As Bill Nighy once said “If you’re doing anything, whether it’s a play or a film, learn every single word that you have to say backwards forwards and sideways before you go into a rehearsal room and before you go on a film set.
There are two things that for an actor are inescapable. The first is auditions. No matter what level of actor you may be, the dreaded audition is always going to come up for you in some shape or form.
Auditions are a normal part of life as an actor.
The second is line learning. This is where so many actors fall down. They believe they know their lines until they get into the audition or on set.
That’s where nerves take over and lines go out of the head. That dreaded memory loss when nothing but nothing comes into the head.
I know it all too well. And it’s not only terrifying. It’s embarrassing and ultimately depressing.
So what are some of the best ways of learning lines.
1. Write your lines out by hand.
When I was acting I used to find writing the lines out. Line by line. That’s not typing them. But writing by hand. This is especially helpful when it comes to speeches. It forces your mind to connect to the action of writing the lines down and seeing the lines. Make sure you focus on writing your lines out and your lines only. It will let you focus on you without having the distraction of other actors’ lines.
2. Run lines with someone.
This is the best way I find.
Find a partner who is happy to be your line buddy. Don’t talk them into it as you don’t want you line buddy to get bored and leave you just as you need the help the most. Be sure to find someone who really genuinely wants to help you. Obviously, the best you can do would be to find another actor. This way you can help each other in your audition opportunities. If you can find someone who can also give you tips and can help you with your character and your delivery then you’re a winner!
During the first run, you’ll want to listen to the words and absorb the script.
If you can’t find someone to run lines with you, try using the app Rehearsal 2. While the app is $19.99, it allows you to highlight lines in the app, record other characters’ lines, and use it as a teleprompter. Another is werehearse.com or weaudition.com. Both are great tools.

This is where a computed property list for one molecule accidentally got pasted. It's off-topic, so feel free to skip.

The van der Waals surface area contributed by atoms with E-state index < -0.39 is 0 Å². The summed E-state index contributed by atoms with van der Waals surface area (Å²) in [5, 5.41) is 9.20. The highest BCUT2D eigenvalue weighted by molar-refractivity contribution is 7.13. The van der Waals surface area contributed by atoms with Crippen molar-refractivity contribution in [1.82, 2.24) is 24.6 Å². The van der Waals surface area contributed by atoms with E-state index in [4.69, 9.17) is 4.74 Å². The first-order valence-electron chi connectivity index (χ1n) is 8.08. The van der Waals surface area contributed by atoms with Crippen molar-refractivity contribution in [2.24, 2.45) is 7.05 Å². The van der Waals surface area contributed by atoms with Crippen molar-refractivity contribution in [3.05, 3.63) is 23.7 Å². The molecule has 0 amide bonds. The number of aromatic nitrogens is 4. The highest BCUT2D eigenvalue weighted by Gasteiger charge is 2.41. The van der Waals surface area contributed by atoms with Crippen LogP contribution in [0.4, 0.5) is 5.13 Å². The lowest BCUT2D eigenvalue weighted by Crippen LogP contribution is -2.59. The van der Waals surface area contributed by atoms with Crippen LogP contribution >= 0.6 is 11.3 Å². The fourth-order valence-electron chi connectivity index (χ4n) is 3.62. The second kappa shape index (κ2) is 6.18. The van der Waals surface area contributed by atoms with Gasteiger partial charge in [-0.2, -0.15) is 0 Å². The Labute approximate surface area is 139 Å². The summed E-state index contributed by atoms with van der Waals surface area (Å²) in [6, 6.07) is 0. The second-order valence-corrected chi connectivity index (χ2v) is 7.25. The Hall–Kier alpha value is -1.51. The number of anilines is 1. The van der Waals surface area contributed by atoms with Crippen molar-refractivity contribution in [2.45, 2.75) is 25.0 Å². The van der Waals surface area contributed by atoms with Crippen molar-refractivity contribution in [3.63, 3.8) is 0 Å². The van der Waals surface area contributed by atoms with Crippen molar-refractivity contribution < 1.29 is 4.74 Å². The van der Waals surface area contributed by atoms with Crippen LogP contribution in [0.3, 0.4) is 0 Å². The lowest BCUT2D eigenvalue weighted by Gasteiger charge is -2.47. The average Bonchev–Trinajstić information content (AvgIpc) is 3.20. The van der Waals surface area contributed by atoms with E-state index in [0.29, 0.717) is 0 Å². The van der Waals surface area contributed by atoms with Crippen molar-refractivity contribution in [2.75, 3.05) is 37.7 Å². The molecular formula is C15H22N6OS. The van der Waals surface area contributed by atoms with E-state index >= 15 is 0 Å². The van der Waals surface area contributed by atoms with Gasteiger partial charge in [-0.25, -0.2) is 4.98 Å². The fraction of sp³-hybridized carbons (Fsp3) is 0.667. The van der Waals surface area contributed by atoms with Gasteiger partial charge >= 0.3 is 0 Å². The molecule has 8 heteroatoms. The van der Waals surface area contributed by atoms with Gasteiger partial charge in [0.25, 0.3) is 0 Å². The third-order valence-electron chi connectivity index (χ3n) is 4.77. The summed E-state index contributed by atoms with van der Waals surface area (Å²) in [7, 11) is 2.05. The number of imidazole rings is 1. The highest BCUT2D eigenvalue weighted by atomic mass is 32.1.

We have a deal with weaudition where they give all our students a good discount. So let me know if you are interested and I’ll line it up for you.
3. Quiz yourself.
Another way is to use a scrap of paper hiding all your lines. Work this over and over again. Its amazing hwo this one sticks after a number of times. Keep working odwn the script until you have memorised every line.
4. Go for a walk or take a nap.
Another great tip that I use, is to do my memory tests for the lines then go for a walk.
Here is a great article published by “Chicago Tribune.”
Cindy Gold of Northwestern University explaoins why it actually works. While you rest, the information your brain just processed moves from short-term memory to long-term recall, where you will be able to recall things easier. Also, when you walk, you are exercising muscles and that helps with memorization.
5. Use a mnemonic device.
You can use a mnemonic device to help you remember your lines. Try writing down the first letter of every word in your lines. When you look at those letters, it will help jog your memory and you’ll remember your line a bit easier.
Think of the mnemonic device as a short cut.
6. Learn the cue lines.
Cue lines are just as important as your lines as they give you the prompt for your line but they also teach you to listen.
7. Know your character
And finally, once you have really familiarized yourself well with your lines, then it is time to investigate your character. Who is he/ she? Where do they live? What is their social outlook? What has brought them to this point in the script? Never stop asking questions about your character. This is what really cements the lines in your head. Only when you know your character can you honestly know what lines he or she speaks.
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